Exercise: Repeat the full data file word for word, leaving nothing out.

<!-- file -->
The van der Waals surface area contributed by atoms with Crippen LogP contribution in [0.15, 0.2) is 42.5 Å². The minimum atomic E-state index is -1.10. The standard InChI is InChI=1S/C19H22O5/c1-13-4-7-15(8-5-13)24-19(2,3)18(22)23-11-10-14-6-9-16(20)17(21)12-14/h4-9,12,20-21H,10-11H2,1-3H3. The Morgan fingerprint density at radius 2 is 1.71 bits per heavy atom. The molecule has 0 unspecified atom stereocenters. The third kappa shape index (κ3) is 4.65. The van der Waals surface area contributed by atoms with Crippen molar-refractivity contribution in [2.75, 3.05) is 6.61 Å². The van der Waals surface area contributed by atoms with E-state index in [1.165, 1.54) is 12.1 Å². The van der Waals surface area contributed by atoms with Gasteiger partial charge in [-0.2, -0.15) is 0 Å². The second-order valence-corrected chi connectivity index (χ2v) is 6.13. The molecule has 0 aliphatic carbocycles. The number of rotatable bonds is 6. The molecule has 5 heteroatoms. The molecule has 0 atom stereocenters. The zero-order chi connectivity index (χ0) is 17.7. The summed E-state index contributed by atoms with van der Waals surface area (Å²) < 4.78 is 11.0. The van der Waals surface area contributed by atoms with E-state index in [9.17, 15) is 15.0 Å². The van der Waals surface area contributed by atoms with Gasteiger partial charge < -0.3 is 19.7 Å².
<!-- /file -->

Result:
The van der Waals surface area contributed by atoms with Crippen LogP contribution in [0.15, 0.2) is 42.5 Å². The minimum atomic E-state index is -1.10. The standard InChI is InChI=1S/C19H22O5/c1-13-4-7-15(8-5-13)24-19(2,3)18(22)23-11-10-14-6-9-16(20)17(21)12-14/h4-9,12,20-21H,10-11H2,1-3H3. The Morgan fingerprint density at radius 2 is 1.71 bits per heavy atom. The molecule has 0 unspecified atom stereocenters. The third kappa shape index (κ3) is 4.65. The van der Waals surface area contributed by atoms with Crippen molar-refractivity contribution in [2.75, 3.05) is 6.61 Å². The van der Waals surface area contributed by atoms with E-state index in [1.165, 1.54) is 12.1 Å². The van der Waals surface area contributed by atoms with Gasteiger partial charge in [-0.2, -0.15) is 0 Å². The second-order valence-corrected chi connectivity index (χ2v) is 6.13. The molecule has 0 aliphatic carbocycles. The number of rotatable bonds is 6. The molecule has 5 heteroatoms. The molecule has 0 atom stereocenters. The zero-order chi connectivity index (χ0) is 17.7. The summed E-state index contributed by atoms with van der Waals surface area (Å²) < 4.78 is 11.0. The van der Waals surface area contributed by atoms with E-state index in [9.17, 15) is 15.0 Å². The van der Waals surface area contributed by atoms with Gasteiger partial charge < -0.3 is 19.7 Å².